Basic Scanning

This simple call will just notify you when there is a new discovery, and when the scan has finished:

    serviceIdentifiers: [heartRateService],
    discovery: { [weak self] (discovery, discoveries) -> ScanAction in
	guard let weakSelf = self else {
	    return .stop

	weakSelf.peripherals = discoveries

	return .continue
    stopped: { (discoveries, error) in
	if let error = error {
	    debugPrint("Scan stopped with error: \(error.localizedDescription)")
	else {
	    debugPrint("Scan stopped without error.")

A scan result (ScanDiscovery, [ScanDiscovery]) contains the current discovery followed by an array of all the discoveries made so far.

The stopped result contains all the discoveries made, and an error if there is one.

Scan Action

A ScanAction is returned at the end of a discovery callback to tell Bluejay whether to keep scanning or to stop.

public enum ScanAction {
    case `continue`
    case blacklist
    case stop
    case connect(ScanDiscovery, (ConnectionResult) -> Void)

Returning blacklist will ignore any future discovery of the same peripheral within the current scan session. This is only useful when allowDuplicates is set to true.

Returning connect will first stop the current scan, and have Bluejay make your connection request. This is useful if you want to connect right away when you've found the peripheral you're looking for. You can set up the ConnectionResult block outside the scan call to reduce callback nesting.


Another useful way to use the scanning API is to monitor the RSSI changes of nearby peripherals to estimate their proximity:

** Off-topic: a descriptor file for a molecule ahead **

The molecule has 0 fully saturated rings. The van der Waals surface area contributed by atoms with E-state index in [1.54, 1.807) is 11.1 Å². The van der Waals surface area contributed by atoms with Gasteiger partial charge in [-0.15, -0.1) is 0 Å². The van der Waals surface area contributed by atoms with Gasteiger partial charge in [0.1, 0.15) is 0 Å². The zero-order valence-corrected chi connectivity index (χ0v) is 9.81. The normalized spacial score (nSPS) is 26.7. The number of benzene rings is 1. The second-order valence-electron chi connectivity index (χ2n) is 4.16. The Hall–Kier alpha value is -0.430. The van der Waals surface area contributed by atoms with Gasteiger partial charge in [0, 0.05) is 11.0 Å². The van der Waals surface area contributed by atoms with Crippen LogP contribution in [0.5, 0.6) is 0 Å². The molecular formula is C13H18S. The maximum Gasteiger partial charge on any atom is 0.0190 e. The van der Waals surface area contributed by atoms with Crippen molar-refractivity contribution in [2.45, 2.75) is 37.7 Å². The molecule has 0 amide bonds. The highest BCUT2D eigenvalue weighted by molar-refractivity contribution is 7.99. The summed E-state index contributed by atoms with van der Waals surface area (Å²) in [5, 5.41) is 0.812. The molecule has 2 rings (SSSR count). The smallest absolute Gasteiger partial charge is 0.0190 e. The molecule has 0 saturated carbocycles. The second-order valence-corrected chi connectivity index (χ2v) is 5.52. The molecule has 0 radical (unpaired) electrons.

allowDuplicates: true,
    serviceIdentifiers: nil,
    discovery: { [weak self] (discovery, discoveries) -> ScanAction in
	guard let weakSelf = self else {
	    return .stop

	weakSelf.peripherals = discoveries

	return .continue
    expired: { [weak self] (lostDiscovery, discoveries) -> ScanAction in
	guard let weakSelf = self else {
	    return .stop

	debugPrint("Lost discovery: \(lostDiscovery)")

	weakSelf.peripherals = discoveries

	return .continue
}) { (discoveries, error) in
    if let error = error {
	debugPrint("Scan stopped with error: \(error.localizedDescription)")
    else {
	debugPrint("Scan stopped without error.")

Key parameters here are allowDuplicates and expired.

Setting allowDuplicates to true will stop coalescing multiple discoveries of the same peripheral into one single discovery callback. Instead, you'll get a discovery call every time a peripheral's advertising packet is picked up. This will consume more battery, and does not work in the background.

The expired callback is only invoked when allowDuplicates is true. This is called when Bluejay estimates that a previously discovered peripheral is likely out of range or no longer broadcasting. Essentially, when allowDuplicates is set to true, every time a peripheral is discovered a long timer associated with that peripheral starts counting down. If that peripheral is within range, and even if it has a slow broadcasting interval, it is likely that peripheral will be picked up by Core Bluetooth again and cause the timer to refresh. If not, it may be gone. Be aware that this is an estimation.